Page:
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Legal and Constitutional Affairs Legislation Committee
Attorney-General's Department

Attorney-General's Department

CHAIR: I re-open the Legal and Constitutional Affairs Legislation Committee's hearing in the further estimates, and we move now to the department: outcome 1, then 2 and then 3. Minister, would you like to make an opening statement before we start this part?

Senator Brandis: Mr Chairman, I wonder if you might indulge me just for a moment. Since we rose for the luncheon adjournment, we have had the news of the imminent retirement of Senator John Faulkner who has announced that he will be resigning from the Senate before the Senate next sits. There will be opportunities, no doubt, to make valedictory statements about Senator Faulkner, but it strikes me that that means that you, Senator Macdonald, become, presumptively, the Father of the Senate. Senator Macdonald, I must confess you do not look any older to me now than you did at 20 past 11 when we rose; however, you already seem much wiser. Might I congratulate you on assuming this very, very dignified office.

CHAIR: Thank you, Senator Brandis. Well, I am not sure whether I really mean thanks, but thank you for mentioning it. I did notice that as well. Senator Faulkner obviously made his mark in Senate estimates committees many years ago, so it is interesting to hear of his retirement. I say with all goodwill and as a joke for Hansard that, with the passing of the late Mr Whitlam, I thought Senator Faulkner would have nothing to talk about any more—but I say that with great goodwill and acknowledgement of the way he was a very great fan and close personal friend of the late Gough Whitlam. Thank you for that.

We are at outcome 1, group 2. Senator Collins.

Senator JACINTA COLLINS: I think we did one of the groups on the last occasion that we brought forward for the royal commissions and some other things.

But might I add also that I look forward to the opportunity for valedictories for Senator Faulkner, who I think has made an enormous contribution. If it is any consolation, Chair, I think with the pending departure of the Senator Lundy, I will become the 'Mother of the Senate'!

CHAIR: You missed that, Senator Brandis.

Senator Brandis: Did Senator Collins say that she was about to become the 'Mother of the Senate'?


Senator JACINTA COLLINS: It appears so, yes.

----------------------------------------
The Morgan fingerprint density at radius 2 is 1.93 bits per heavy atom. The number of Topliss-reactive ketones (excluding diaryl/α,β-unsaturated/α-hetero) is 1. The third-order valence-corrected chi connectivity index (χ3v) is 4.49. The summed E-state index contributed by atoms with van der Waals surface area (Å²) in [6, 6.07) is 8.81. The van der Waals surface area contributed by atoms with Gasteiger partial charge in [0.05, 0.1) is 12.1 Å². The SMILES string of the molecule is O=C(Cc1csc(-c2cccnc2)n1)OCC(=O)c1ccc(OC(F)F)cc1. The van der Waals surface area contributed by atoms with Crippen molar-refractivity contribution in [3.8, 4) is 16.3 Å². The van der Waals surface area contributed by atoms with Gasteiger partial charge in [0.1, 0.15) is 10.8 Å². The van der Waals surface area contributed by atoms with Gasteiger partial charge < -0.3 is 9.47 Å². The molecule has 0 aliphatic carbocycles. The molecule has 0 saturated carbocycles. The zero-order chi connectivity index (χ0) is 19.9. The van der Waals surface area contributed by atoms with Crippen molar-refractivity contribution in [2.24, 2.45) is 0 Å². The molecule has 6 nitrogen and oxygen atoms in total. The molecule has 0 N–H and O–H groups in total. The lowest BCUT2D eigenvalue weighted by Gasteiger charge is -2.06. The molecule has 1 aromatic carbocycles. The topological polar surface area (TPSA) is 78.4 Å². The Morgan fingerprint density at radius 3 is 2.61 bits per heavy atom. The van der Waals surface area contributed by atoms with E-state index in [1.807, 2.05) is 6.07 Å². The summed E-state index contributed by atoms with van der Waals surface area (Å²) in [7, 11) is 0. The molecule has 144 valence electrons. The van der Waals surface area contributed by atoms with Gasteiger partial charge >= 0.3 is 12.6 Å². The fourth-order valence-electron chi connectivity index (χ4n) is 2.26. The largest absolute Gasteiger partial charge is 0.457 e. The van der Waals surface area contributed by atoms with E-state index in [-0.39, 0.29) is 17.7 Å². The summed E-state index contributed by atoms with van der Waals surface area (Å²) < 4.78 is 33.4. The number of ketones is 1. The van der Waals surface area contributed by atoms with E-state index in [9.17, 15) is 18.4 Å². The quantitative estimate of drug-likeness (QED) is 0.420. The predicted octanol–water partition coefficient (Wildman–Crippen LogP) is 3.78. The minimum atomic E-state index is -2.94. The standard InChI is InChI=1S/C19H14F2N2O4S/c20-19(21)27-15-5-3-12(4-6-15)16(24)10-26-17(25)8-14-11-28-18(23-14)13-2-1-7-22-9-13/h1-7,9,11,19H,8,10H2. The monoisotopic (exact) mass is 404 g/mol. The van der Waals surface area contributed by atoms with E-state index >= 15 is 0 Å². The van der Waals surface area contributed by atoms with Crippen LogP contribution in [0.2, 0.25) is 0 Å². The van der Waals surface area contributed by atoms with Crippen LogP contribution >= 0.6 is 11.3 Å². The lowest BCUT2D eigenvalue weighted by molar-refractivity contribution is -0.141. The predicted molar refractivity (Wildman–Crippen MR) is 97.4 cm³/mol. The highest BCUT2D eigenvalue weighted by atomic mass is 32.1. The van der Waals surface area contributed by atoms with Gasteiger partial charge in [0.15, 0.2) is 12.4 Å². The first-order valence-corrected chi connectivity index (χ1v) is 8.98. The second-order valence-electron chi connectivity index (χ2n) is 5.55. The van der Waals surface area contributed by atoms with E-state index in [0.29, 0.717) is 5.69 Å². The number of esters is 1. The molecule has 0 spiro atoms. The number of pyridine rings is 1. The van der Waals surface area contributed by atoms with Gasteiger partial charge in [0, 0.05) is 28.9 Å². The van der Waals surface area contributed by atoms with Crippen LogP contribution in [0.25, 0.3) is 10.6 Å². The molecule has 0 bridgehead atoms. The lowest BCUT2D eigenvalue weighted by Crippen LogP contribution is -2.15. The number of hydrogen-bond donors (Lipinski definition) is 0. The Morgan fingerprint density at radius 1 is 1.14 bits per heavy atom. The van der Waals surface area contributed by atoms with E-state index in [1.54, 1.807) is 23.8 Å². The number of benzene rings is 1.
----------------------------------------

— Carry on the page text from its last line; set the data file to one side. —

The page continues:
Senator Brandis: I am lost for words.

Senator JACINTA COLLINS: That would be a first, Senator Brandis.

Senator Brandis: I am sitting before the Father and the 'Mother' of the Senate—it has probably never happened before!

CHAIR: It clearly shows what a distinguished committee you oversee, Minister. I should also say of Senator Faulkner that it is probably a mark of the man that I think he has done this so he will not have to come back and sit through the valedictories. He certainly has made a real contribution over the time he has been here and I know we all wish him the very best. Senator Collins.

Senator JACINTA COLLINS: Can I start with the government's announcement yesterday of the policy on internet piracy. There has been some criticism that the government has simply passed the buck back to industry in this area. What would you say to that criticism?

Senator Brandis: What I would say, Senator, is that it is not correct; in fact, far from it. The government prefers voluntary and consensual solutions to problems rather than heavy-handed, government-imposed solutions and therefore we encourage the various stakeholders, particularly the ISPs and the rights holders, to come to an agreement among themselves. That is our preference. That being said, as Mr Turnbull and I made clear in our statement yesterday, failing agreement among the industry participants the government is prepared—and indeed has decided—to prescribe either a standard under the Telecommunications Act or an industry code under the Copyright Act. But I do not want to get ahead of ourselves, because we are hopeful that the stakeholders will sort out a voluntary code among themselves.

Senator JACINTA COLLINS: Attorney, what are the parameters for the government's view about what a voluntary code should encompass?

Senator Brandis: It is probably best if I provide you with a copy of the letter to the stakeholders which was attached to Mr Turnbull's and my press statement yesterday, but, importantly—

Senator JACINTA COLLINS: Is that the press release or is that a separate—

Senator Brandis: It is attached to the press release. In fact, there is a copy of it here. It has been handed to me by the secretary, so perhaps I will table it, if I may. But, importantly, it will contain a graduated education and warning notice scheme. There are different views about the efficacy of those schemes. There is some empirical evidence that they work quite well. There are those who dispute that empirical evidence. But we expect it will be a minimum requirement in any code. As well as that—and this would not be a feature of the code; this is a matter of legislative reform which, I hope, the Australian Labor Party will see fit to support—we intend to strengthen the injunctive powers under the Copyright Act in relation to foreign pirate sites.

Senator JACINTA COLLINS: Can you provide any information on the negotiation process for the voluntary code? Will the government be hosting it?